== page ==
Or Christmases when he would still carve the turkey, pour the wine, hold up his glass in a toast.

Or that time in Sweden when he swam in the lake at twilight and sang to himself, as if he was the only person left in the world.

Or my parents’ 60th wedding anniversary, when we hired a small marquee and made an absurd English tea (miniature scones and eclairs and cucumber sandwiches) and played the music they loved in their courting days; he and my mother danced together while we stood round and cheered (wept).

He was leaving us, leaving himself, but very slowly. And it was sad and sometimes desolating, of course it was, but it didn’t feel scary, usually, or grim. It was a quiet and very common tragedy, not a horror story.

But then came a time when he was no longer living well with dementia, but dying with it. The change ambushed all of us. He went into hospital to have leg ulcers treated. The hospital had strict visiting hours and, with an outbreak of norovirus, a virtual lockdown. There were days on end when we were not allowed to see him at all.

At home, my father knew where he was; more important, he was surrounded by familiar faces. Away from home, he was in a strange environment of long corridors, machines, rattling trolleys, people in uniforms putting thermometers and pills in his mouth.

With no one to make sure he ate, drank, moved around; no one to talk to him, hold his hand, stroke his hair, he quickly became untethered from the world he loved, and was lost.

Hindsight is a very cruel wisdom. We did not know then how dangerous hospitals are for people who are frail, confused and vulnerable, or how essential it is that they be treated as people as well as patients.

Nicci (pictured) recalls her father going into hospital healthy for treatment on his leg ulcers but coming out immobile, inarticulate and helpless

Official figures have recently revealed nearly half of NHS trusts are providing inadequate care for those with dementia.

My father went into hospital healthy, mobile, articulate and contented. He came out skeletal (he lost about a third of his body weight in four-and-a-half-weeks), immobile, inarticulate (he could barely utter a word), helpless.

At home he lay in a little room downstairs, where he could look out at his garden.

He was fed and lost that starved look — but he never walked again. There was music playing in his room. When we visited, we read poetry and held his hand.

Occasionally, he would have a burst of lucidity and be able to put together a simple sentence.

Once, when a French carer asked him in her native language how he was, he answered to everyone’s great surprise, ‘Tres bien merci’: an odd little fragment of memory.

He didn’t recognise all of us, but I think he recognised that he was with people who loved him.

Sometimes we managed to get him into a wheelchair and take him outside so he could see the flowers and trees and feel the seasons turn: late winter, with violent storms and floods, spring and then summer; and as autumn edged towards winter, he died.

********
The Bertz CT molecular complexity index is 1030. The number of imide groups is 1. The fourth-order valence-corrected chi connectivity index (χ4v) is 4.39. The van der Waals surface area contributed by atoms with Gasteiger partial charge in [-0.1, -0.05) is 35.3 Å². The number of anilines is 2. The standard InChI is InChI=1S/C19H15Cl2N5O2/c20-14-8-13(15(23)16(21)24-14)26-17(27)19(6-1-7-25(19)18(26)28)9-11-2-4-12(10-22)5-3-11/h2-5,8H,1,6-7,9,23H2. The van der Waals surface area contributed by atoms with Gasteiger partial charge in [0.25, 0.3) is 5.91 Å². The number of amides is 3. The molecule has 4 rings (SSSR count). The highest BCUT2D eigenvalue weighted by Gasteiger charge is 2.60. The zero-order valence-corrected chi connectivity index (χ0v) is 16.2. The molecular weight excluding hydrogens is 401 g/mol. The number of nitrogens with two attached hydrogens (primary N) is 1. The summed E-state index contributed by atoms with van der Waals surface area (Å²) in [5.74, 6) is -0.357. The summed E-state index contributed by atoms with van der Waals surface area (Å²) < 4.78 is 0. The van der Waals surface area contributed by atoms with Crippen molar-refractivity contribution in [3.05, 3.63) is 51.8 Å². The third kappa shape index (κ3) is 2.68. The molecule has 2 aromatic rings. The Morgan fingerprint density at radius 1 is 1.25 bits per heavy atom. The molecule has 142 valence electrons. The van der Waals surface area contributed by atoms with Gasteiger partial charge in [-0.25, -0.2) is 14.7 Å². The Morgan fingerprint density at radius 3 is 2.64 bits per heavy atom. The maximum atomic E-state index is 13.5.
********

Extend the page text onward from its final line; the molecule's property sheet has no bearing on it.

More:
I don’t think anyone’s really ready for the death of someone they love, however prepared they think they are — but I know that this death was a kindness. He was old, ill, lost to himself, and had lived beyond his time.

My father’s story is just one among many thousands of stories. There are 850,000 people in the UK diagnosed with dementia; about the same number again are thought be undiagnosed.

There are nearly a million carers, unpaid, unrecognised and unsung, often old and ill themselves.

Between one in three and one in four hospital beds are occupied by a person with dementia. One in six people over 80 will get it. If it’s not you or me, it’s someone we love.

Yet it remains a largely hidden illness, played out behind closed doors, in houses and hospitals and residential homes. It is all around us and among us, yet we don’t properly see it — not until it knocks at our own door and forces its way in.

Nicci (pictured with family) says death restored her father to all the selves he had ever been, she hopes he wasn’t aware of what happened to him

Perhaps that is why the scandalous state of dementia care continues — because those affected cannot speak for themselves, while those who care for them have no energy to do more than keep their loved one alive and safe, if they are lucky enough to have the resources even to do that.

Either way, it is surely the only illness for which we force society’s most vulnerable people to stump up the money for their own care — and even contribute to that of others not lucky enough to have the funds themselves.

Because of what happened to my father when he was in hospital, I started John’s Campaign to seek more compassionate care when a person with dementia has to leave home. I’ve spent much of the past four years meeting people whose lives are connected to dementia — nurses, doctors, scientists, above all those living with the illness and those who care for them. Almost everyone has a story.

And I’ve been thinking about what the illness means: what is it to have a self, and then to lose it? Who are we when our memories fall away?

Above all, I’ve been thinking about what dementia teaches us about being human. We live in a world that values autonomy, independence, youth, purpose, vigour and health.

What happens when we lose all of that and become vulnerable, defenceless, at the mercy of the people who love us and dependent on the kindness of strangers? How do we as a society value and care for those going through this terrifying transition?

It’s important to realise the situation is not hopeless — that stepping in to provide proper care and support, and helping people to stay in their homes, can make a real and sizeable difference.

People can live well for a long time after diagnosis, and one of the things I’ve come to understand is how much of what is terrifying about the illness is the way we, as a society, view and treat those who have it.

There are terrible stories about cruelty and neglect — and extraordinary ones of rescue.

For many, it still carries a shame and a profound loneliness. Yet dementia — all the many and various forms of dementia — is an illness: a complex brain condition.

One day there will be a cure, and I think we will look back on this time with a kind of bewilderment: how did we let hundreds and thousands of vulnerable men and women live the last years of their lives like this?

My father died with dementia, of dementia. At his end, he was entirely helpless. I do not know what was happening in the ruined cloisters of his mind; I hope he didn’t know what had happened to him.

Death restored him. He became all the selves he had ever been.

Bit by bit in the years after he died, he returned to me: healthy and strong and smiling and whole; turning the soil in the garden, drinking his red wine, feeding the birds, peering into rock pools, building the bonfire, dancing with my mother, crouching down beside a wildflower and staring, entranced.

There he is again. There he will always be.

What Dementia Teaches Us About Love by Nicci Gerrard (Allen Lane, £16.99)